Providing practical information to help you protect your farm from biosecurity risks

Big bucks in rangeland goats, but what about biosecurity?

February 16, 2018
Photo: Arthur Mostead

Photo: Arthur Mostead

Mustering rangeland goats has become an important source of income for many producers, fueled by a rising international demand for goat meat and a handy rise in prices over the last decade.

However, producers should exercise caution when rounding up and selling a mob, according to Animal Health Australia’s Senior Manager Biosecurity, Dr Rob Barwell.

“Having rangeland goats on your property poses a biosecurity risk, which needs to be managed appropriately,” Dr Barwell explained.

“Rangeland goats are those who were born and bred in the wild, with no human intervention or interaction. This means you often don’t know where they’ve come from, what parasites/diseases they got, or what weed seeds they’re carrying. It also makes them difficult to identify and keep a track of, especially when they move from property to property,” says Dr Barwell.

“They can also damage fences, increasing the risks posed by other wild animals.”

Rangeland goats may be transported from the property on which they were caught directly to an abattoir or registered depot, without needing National Livestock Identification System tags.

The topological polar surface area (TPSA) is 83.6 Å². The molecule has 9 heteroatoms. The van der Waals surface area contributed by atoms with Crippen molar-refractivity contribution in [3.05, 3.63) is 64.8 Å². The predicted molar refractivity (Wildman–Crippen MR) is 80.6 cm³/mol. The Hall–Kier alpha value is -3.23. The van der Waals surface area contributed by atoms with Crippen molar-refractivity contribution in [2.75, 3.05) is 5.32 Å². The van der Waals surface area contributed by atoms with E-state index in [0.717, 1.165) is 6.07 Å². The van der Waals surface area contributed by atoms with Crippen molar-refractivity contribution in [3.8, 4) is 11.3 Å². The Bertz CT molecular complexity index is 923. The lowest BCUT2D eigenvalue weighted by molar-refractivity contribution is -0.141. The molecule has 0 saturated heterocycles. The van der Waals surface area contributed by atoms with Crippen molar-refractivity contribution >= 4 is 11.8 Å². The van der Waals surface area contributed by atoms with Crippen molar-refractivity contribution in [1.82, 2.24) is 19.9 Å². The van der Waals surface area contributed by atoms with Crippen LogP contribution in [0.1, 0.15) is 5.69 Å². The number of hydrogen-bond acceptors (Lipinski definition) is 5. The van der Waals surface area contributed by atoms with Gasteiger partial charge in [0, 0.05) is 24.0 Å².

However, they must be accompanied by a National Vendor Declaration, providing some details as to their history.

“Since we can’t trace individual animals, we have to be very careful to control where the mob might roam,” says Dr Barwell.

Chemical residues are a key concern in animals meant for human consumption. Producers are required to ensure that animals have not been exposed to chemical fertilisers, pesticides or contaminated dump sites.

“In the event of a biosecurity or food safety incident, we must be clear about where the goats have come from and provide assurances that other livestock on the property of origin have not been exposed.”

“It’s important to ensure that any contaminated sites are inaccessible to animals destined for the abattoir,” Dr Barwell explains.

“Likewise, producers should work to minimise contact between their livestock and feral animals which may be carrying disease agents.”

Producers wanting to know more about managing goats can visit the Farm Biosecurity website.